Canadians and Their Wildlife
Canada is the second largest country in the world in terms of size, stretching from the Great Lakes to the Arctic. In the south there are big cities, expansive farmland and sprawling pastures, while the rest of the country mostly consists of wilderness. Canada’s land area, in other words, encompasses varied terrain, and people in different parts of the country may live vastly different lives. Nevertheless, even the city dwellers, though they live in a concrete jungle, often identify with the country’s wilderness, and excursions in the woodlands are therefore fairly common.
A place where nature-loving Canucks certainly go on excursions, and an area that is also one of the most fascinating woodland areas in Canada, is the temperate rainforests of British Columbia. Here, on occasion, grizzly bears can be seen fishing for salmon on river banks, and lush, green vegetation effectively shuts out the outside world. Also on the large country’s short list of spectacular scenery is the picture-perfect mountain landscape in the west, which stretches from the southern plains to the northern tundra. This landscape, as awe-inspiring as the waterfalls of Niagara, is scarcely inhabited by people, and borders with the serene Arctic north, where animals such as caribous and Arctic foxes call the icy surroundings home.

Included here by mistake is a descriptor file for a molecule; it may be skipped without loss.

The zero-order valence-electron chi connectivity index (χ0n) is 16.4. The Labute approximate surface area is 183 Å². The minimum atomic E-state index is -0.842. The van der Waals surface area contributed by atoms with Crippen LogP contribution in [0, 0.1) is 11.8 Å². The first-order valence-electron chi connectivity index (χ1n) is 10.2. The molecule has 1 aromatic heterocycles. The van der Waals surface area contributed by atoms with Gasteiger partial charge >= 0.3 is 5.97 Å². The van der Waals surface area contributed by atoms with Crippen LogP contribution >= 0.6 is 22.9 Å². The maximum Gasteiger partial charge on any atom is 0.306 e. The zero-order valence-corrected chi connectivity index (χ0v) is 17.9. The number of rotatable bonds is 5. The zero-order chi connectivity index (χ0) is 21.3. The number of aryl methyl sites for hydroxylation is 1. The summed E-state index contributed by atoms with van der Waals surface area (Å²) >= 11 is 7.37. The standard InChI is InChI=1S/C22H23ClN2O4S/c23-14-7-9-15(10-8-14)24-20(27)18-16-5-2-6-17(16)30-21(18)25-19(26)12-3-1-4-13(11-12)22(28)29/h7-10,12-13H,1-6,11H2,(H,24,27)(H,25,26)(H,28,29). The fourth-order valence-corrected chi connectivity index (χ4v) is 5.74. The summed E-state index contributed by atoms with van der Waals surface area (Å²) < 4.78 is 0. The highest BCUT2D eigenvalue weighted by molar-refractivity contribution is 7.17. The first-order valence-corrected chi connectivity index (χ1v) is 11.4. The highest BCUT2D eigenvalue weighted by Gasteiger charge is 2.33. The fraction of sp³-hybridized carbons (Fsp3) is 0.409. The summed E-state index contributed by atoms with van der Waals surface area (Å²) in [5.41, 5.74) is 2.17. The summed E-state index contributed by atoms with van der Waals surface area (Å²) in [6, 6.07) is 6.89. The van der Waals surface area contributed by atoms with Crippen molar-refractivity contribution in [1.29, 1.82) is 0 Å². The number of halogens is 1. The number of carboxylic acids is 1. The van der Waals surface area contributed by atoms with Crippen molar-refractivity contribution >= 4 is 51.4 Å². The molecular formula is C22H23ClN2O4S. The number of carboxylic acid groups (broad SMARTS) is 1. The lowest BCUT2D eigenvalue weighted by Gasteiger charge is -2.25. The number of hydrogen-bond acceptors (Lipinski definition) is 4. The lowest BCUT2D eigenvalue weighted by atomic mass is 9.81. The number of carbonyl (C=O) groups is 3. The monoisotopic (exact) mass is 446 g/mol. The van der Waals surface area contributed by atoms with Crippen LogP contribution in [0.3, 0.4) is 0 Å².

Different outdoor activities
As opposed to the Arctic tundra of northern Canada, where thick jackets are usually a must, the climate in southern Canada is characterized by warm summers and cold winters. This requires Canadians — who overwhelmingly live in the south — to change their entire wardrobe with the shifting seasons. The fluctuating temperatures, moreover, to the enjoyment of children and nature enthusiasts, also provide for different outdoor activities, such as swimming in lakes in the summer and skating on the same lakes during winter time.